Your Finance Team

5 Steps CFOs Can Take To Become Chief Performance Officers

A new era is approaching for Finance. As automation takes over much of the manual work involved in day-to-day accounting, finance leaders are increasingly free to perform more value-added work and take on a strategic leadership role. This shift away from manual accounting is happening so dramatically, some industry experts predict that the traditional position of Chief Financial Officer is soon going to be obsolete. Replacing it will be something along the lines of a “Chief Performance Officer” with a much larger role.

The term may be new to you, but it reflects the scope of the finance team’s job in an environment of freely flowing enterprise data and automation. The CPO role combines the CFO’s existing skill at analyzing data with a political savvy that can see advice taken up by the company’s senior leadership team and drive new results. It won’t be the same as the job of running finance, but it is a natural, maybe inevitable extension of that job. Here’s what today’s CFO can do to become tomorrow’s CPO.

Gather real time data from across the org

Before you do any analysis, ensure that you have the data necessary to piece together a picture of the whole business. Just as you gather signals from across your finance stack, it’s essential to get data from the organization’s sales and customer success teams, from marketing, from HR—from everywhere. Luckily, gathering timely and accurate data shouldn’t be difficult with the integrated cloud solutions that most teams use today.

Understand the organization holistically

As CPO, you’ll likely be asked to take over a number of diverse departments that already report to the CFO in many organizations. For that reason, CPOs need to take the data flowing in from all corners of the organization and see the business holistically. It’s not necessary to understand every team on a process level, but it is your job to push them towards better results. That requires knowing what they’re aiming for in the first place.

Focus on uncovering growth

CFOs are used to comparing output to benchmarks. That’s too small a scope for a forward-looking executive. Instead of reporting on past performance, CPOs need to look for new potential areas for growth. To do that, understand your company’s growth models and push teams to adopt new ones if necessary. Start seeing operating budgets as levers of growth instead of control mechanisms; start asking what resources could improve the company’s competitive position, rather than focusing on minimizing those resources; and so on.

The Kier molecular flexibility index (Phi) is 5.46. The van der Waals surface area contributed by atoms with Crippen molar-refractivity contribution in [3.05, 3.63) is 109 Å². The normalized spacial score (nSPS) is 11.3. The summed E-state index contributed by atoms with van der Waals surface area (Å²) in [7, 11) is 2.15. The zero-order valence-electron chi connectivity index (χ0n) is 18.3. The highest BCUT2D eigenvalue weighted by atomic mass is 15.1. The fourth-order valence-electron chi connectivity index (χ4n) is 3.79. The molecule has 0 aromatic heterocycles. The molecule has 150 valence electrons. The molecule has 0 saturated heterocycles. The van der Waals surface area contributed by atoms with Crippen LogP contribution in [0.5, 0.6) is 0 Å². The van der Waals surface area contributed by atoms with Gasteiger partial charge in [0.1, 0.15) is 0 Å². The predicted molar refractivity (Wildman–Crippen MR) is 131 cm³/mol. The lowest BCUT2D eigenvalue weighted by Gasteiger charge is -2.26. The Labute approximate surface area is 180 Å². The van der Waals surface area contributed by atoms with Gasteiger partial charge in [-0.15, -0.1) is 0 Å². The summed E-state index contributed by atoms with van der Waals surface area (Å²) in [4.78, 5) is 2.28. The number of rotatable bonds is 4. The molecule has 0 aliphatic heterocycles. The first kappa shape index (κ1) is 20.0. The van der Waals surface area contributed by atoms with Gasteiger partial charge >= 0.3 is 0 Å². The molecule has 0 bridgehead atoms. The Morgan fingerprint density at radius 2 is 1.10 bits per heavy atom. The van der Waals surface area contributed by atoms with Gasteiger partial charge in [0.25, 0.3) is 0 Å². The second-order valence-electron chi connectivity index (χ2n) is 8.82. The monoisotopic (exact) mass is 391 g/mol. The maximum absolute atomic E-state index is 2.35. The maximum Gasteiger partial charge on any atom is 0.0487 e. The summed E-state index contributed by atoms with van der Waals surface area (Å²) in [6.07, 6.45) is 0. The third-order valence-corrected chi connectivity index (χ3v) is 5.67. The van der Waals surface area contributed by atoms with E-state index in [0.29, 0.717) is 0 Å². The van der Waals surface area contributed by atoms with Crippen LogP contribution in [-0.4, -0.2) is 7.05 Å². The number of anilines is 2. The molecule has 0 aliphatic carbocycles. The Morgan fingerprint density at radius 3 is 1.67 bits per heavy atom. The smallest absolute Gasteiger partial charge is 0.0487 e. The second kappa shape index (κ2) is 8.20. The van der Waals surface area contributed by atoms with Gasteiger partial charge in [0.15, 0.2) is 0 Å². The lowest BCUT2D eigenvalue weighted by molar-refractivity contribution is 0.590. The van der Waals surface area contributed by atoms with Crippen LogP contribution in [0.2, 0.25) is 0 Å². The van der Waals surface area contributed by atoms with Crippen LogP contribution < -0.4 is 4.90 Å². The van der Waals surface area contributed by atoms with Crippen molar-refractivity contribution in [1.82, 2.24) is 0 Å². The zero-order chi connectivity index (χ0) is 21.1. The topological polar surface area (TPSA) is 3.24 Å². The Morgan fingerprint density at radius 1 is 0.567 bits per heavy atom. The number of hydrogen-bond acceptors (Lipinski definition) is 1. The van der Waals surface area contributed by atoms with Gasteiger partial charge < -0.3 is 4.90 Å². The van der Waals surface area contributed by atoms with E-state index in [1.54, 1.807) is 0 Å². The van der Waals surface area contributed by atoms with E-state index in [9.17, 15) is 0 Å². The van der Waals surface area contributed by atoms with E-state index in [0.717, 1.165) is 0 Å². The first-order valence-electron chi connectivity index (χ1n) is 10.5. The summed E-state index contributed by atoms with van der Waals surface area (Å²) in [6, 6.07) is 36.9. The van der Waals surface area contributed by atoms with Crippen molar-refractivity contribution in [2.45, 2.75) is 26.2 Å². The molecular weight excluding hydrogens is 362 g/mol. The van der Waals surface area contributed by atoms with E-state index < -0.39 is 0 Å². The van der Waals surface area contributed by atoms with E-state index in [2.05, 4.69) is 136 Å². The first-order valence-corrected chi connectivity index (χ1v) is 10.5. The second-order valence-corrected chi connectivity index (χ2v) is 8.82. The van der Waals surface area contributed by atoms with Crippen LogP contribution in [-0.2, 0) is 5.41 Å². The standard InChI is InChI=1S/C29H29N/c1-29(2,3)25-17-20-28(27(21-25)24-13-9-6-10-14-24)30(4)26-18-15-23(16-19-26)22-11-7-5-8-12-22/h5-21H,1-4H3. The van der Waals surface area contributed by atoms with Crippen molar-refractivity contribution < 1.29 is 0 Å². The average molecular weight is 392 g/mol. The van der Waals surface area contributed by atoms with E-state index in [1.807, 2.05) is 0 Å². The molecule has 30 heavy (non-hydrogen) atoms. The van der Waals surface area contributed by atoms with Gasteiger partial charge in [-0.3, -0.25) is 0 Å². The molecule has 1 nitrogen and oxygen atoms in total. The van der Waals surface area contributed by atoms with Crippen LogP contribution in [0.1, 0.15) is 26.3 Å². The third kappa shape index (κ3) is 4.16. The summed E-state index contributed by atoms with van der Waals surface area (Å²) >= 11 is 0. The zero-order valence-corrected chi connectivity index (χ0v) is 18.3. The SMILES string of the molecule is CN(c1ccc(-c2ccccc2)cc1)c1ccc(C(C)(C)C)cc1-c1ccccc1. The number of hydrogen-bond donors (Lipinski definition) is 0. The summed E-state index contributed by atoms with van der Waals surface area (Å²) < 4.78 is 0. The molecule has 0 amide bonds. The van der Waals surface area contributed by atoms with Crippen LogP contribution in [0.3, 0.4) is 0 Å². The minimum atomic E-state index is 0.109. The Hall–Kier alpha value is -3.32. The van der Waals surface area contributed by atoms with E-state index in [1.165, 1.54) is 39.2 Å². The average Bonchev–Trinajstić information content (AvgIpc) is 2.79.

Communicate your analysis effectively

One crucial skill that spells the difference between a financial analyst and a strategic member of the leadership team is the ability to advise action to the whole team. CFOs don’t frequently consider it their responsibility to get buy-in from different departments—others attempt to convince them, not the other way around. A CPO has to view their role differently. The job requires a bit of political skill and an understanding of the levers by which decisions are made.

Train to be a leader

CFOs and other members of the finance team have the luxury of being discipline-minded and concrete with their objectives. The CPO, however, needs to be more of a leader—vulnerable, visionary, human. The role is ultimately judged by what you’re able to inspire people to do, including members of teams that don’t officially report into the CFO, like HR. Luckily, leadership is something you can learn. To take the next step and impact strategy, it’s a must.

Conclusion

Ultimately, the difference between today’s CFO and tomorrow’s CPO is that the former records performance, while the latter drives it. It won’t be the easiest of shifts—plenty of today’s control-minded CFOs won’t enjoy life as a rainmaker on the leadership team—but for a function that’s increasingly handing off its tasks to reliable and efficient automation, becoming an even more valuable analyst spells out a great future.

 

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